- WEB EXCLUSIVE
- PE COFFEEHAUS
On Aug. 5, 2010, scientists from the EPA and the Department of Energy (DOE) released the results of a collaborated effort to develop water quality monitoring software that enhances a water system's ability to detect when there has been intentional or unintentional contamination. The Canary software system can help detect a variety of chemical and biological contaminants, including pesticides, metals and pathogens. Once contamination is detected, a water utility can issue a "Do Not Drink" order to prevent customers from ingesting the water.
"This cutting-edge technology helps to protect all Americans and secure our nation's water supply from threats," said Paul Anastas, assistant administrator for EPA's Office of Research and Development. "The new software also improves our drinking water systems and allows water utilities to quickly advise customers when their water is not safe to drink."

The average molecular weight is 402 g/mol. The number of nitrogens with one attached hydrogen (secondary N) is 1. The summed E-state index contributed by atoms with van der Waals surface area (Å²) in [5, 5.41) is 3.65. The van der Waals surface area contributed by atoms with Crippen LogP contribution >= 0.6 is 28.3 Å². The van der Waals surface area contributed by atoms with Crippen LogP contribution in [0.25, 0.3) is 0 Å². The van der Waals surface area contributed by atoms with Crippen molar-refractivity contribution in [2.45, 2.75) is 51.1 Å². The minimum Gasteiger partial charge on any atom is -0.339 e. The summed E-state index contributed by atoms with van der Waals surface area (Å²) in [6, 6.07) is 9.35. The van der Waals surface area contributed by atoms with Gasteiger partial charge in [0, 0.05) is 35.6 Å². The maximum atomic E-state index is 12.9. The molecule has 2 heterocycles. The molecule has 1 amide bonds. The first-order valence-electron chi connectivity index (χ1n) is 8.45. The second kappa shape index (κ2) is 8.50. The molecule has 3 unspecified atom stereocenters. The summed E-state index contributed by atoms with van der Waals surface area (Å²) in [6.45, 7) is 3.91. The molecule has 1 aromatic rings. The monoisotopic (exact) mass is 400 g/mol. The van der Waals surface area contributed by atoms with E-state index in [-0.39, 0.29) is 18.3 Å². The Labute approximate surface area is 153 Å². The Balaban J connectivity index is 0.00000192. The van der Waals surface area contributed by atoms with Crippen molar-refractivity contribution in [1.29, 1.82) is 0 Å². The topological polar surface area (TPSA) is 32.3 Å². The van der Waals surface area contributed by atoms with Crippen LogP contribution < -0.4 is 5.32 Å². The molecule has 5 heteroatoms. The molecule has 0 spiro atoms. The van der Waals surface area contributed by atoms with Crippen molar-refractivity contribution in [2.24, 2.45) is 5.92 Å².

Drinking water utilities can use the software in conjunction with a network of water quality sensors to rapidly detect contamination, and to more accurately assess when and how they need to respond. The software helps to distinguish between natural variation in water quality measurements and hazardous contamination, and sends an alarm to indicate when water utilities should take steps to investigate and respond to potential contamination.
The Greater Cincinnati Water Works is the first utility to pilot the software and has been using Canary to assist in detecting and managing contamination incidents since 2007. The software is currently being evaluated in four other U.S. cities -- New York, Los Angeles, Philadelphia, and San Francisco, as well as in Singapore. The system received a 2010 "R&D 100 Award" from R&D Magazine, one of 100 technologies recognized for the year.
The free software tool is available worldwide to drinking water utilities.
More information on the system is available at www.epa.gov/nhsrc/news/news122007.html
More information on the EPA's Water Security initiative is available at http://cfpub.epa.gov/safewater/watersecurity/index.cfm
SOURCE: EPA Press release.